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Growing Your Cucumbers

Updated: May 3, 2021

Planting: Plant cucumbers in a sunny spot in well-drained, rich soil. Add compost to planting beds before planting. Compost has all the nutrients cucumbers need for fast growth. Give cucumbers plenty of room to grow; trellised or caged cucumbers can be spaced about 12 inches apart. Cucumber hills should be spaced about 3 feet apart. Sow seed or set out cucumber transplants after all danger of frost has passed and the soil has warmed. Frost can stress or kill cucumbers. If there is a danger of frost once cucumbers are in the garden, protect plants with covers. Cucumbers can become stressed when temperatures are consistently in the mid-90s or higher. Providing filtered afternoon shade helps cool the plant such as planting to the south of tall crops like corn.


Some Companion Plants:

  1. Herbs. Dill is an aromatic herb which attracts beneficial insects like pollinators and parasitic wasps, which can help pollinate your cucumbers and keep other garden pest levels down. Many gardeners believe that dill improves the flavor of mature cucumbers. Be careful with other aromatic herbs, however - herbs like sage and mint have a very strong scent and flavor and may affect the flavor of cucumbers.

  2. Legumes. Legumes such as peas and beans are a great choice to grow with cucumbers because they provide much-needed nitrogen in the soil.

  3. Marigolds. Marigolds are one of the most popular companion plants because they repel a wide variety of pests, including aphids, a common pest of cucumbers.


DO NOT grow cucumbers near potatoes. Potatoes are heavy feeders that take up a lot of water, so they will compete aggressively for the same nutrients.


Watering & Feeding: Keep the soil evenly moist with regular watering. Do not let the soil dry out. Cucumbers are almost all water and require water for fast, even growth. Water stress during the early stages of growth will cause bitter-tasting compounds to concentrate in the fruit. Always water at the base of plants. Moisture on cucumber leaves can result in fungal diseases such as powdery and downy mildew. If plants are wilted in the morning, the soil is too dry and needs to be watered immediately. Wilted leaves in the afternoon are a result of the roots being unable to supply the water demand of the plant during hot periods. Reduce soil moisture evaporation by mulching around the plants. Fertilize cucumbers with compost tea, worm casting tea, diluted fish emulsion, or other liquid fertilizer every 10 days to 2 weeks during the season. Feed cucumbers with a low nitrogen, high phosphorus, and potassium formula (follow label directions).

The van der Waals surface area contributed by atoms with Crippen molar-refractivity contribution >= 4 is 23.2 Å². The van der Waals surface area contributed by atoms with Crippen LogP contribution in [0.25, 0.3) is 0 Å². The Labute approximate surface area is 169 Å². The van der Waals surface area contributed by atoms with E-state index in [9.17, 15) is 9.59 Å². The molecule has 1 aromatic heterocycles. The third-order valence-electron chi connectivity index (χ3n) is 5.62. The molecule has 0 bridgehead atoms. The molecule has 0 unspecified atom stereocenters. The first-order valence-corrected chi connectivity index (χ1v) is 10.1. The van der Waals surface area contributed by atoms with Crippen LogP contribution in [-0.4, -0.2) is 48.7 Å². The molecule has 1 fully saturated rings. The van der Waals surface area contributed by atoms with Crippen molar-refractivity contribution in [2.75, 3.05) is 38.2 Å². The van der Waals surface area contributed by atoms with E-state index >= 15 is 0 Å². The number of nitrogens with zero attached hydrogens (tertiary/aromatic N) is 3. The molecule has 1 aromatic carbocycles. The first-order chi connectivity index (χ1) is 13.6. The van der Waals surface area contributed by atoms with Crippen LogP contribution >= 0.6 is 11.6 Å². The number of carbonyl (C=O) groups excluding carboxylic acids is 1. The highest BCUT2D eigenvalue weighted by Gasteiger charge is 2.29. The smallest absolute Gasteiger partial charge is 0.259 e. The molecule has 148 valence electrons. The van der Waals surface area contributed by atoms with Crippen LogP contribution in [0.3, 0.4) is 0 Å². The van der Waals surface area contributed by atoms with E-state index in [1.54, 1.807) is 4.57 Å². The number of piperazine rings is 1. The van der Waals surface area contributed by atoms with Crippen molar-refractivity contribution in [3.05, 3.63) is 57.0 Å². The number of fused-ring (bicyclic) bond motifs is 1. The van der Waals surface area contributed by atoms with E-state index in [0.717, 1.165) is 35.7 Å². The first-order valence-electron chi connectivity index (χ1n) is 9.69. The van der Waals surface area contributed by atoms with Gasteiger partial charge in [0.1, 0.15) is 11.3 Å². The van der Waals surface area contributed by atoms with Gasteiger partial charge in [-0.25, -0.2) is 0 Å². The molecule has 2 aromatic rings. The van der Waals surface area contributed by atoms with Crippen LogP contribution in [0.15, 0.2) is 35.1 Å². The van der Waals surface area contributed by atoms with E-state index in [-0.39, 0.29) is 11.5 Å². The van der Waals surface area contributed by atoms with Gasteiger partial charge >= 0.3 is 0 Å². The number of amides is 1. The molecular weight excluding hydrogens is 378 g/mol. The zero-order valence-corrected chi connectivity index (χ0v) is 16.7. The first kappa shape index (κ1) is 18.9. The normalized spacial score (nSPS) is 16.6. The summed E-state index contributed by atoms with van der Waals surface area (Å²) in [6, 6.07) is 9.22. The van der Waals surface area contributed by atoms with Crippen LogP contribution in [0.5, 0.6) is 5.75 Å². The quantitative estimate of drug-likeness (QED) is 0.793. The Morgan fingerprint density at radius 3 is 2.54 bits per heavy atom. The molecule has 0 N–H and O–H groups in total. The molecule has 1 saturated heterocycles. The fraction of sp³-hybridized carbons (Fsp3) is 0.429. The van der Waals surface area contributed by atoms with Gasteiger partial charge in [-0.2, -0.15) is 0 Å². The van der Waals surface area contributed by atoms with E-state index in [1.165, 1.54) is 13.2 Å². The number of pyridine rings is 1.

Cucurbitacins: (Pronounced Kew ker ba tā sin). Cucumbers contain organic compounds called cucurbitacins. Low levels of cucurbitacins are not detectable, but high levels make fruits taste bitter. Cucurbitacins tend to increase with plant stress during the growing season. A lack of water or extreme temperatures (hot/cold) can cause cucumbers to taste bitter. Some cucumbers naturally have a slightly bitter flavor, so try to plant varieties that have lower levels of cucurbitacins such as Lemon Cucumbers. Otherwise, provide cucumbers with optimal growing conditions.


Fruit Formation & Harvesting: Cucumbers have separate male and female flowers. The first flowers to appear are male flowers that will not produce fruit. Female flowers appear a week or so after male flowers. A female flower will have a cucumber-shaped swelling at the stem end of the flower; this is the un-pollinated fruit. The female flowers are pollinated with bees or other insects carrying pollen from the male flower to the female flower. Pick cucumbers at their optimum size and pick them regularly. When the cucumber drops its flower at the blossom end of the fruit, the fruity is ready for harvest. Cucumbers are less tasty when they grow too big, seeds are more pronounced, and the fruit may become pithy. Bitterness concentrates in the stem end and skin of the cucumber. Peel the fruit and cut off the stem ends an inch or two to reduce bitterness at serving time.

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